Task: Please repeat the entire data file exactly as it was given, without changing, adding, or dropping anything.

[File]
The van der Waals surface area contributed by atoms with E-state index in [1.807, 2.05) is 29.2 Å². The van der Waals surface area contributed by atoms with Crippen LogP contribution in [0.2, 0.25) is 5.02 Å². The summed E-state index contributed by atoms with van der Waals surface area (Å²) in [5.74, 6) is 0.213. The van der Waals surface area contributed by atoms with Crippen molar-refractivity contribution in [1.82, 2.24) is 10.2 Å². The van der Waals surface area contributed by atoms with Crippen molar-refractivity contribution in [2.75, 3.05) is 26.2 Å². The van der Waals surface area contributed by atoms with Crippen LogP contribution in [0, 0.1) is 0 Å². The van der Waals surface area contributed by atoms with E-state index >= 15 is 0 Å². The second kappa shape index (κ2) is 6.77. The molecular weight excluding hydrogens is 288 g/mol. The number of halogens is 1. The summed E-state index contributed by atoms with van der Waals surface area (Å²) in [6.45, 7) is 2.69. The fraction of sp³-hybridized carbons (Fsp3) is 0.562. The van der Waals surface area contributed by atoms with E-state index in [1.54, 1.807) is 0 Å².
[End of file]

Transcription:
The van der Waals surface area contributed by atoms with E-state index in [1.807, 2.05) is 29.2 Å². The van der Waals surface area contributed by atoms with Crippen LogP contribution in [0.2, 0.25) is 5.02 Å². The summed E-state index contributed by atoms with van der Waals surface area (Å²) in [5.74, 6) is 0.213. The van der Waals surface area contributed by atoms with Crippen molar-refractivity contribution in [1.82, 2.24) is 10.2 Å². The van der Waals surface area contributed by atoms with Crippen molar-refractivity contribution in [2.75, 3.05) is 26.2 Å². The van der Waals surface area contributed by atoms with Crippen LogP contribution in [0, 0.1) is 0 Å². The van der Waals surface area contributed by atoms with E-state index >= 15 is 0 Å². The second kappa shape index (κ2) is 6.77. The molecular weight excluding hydrogens is 288 g/mol. The number of halogens is 1. The summed E-state index contributed by atoms with van der Waals surface area (Å²) in [6.45, 7) is 2.69. The fraction of sp³-hybridized carbons (Fsp3) is 0.562. The van der Waals surface area contributed by atoms with E-state index in [1.54, 1.807) is 0 Å².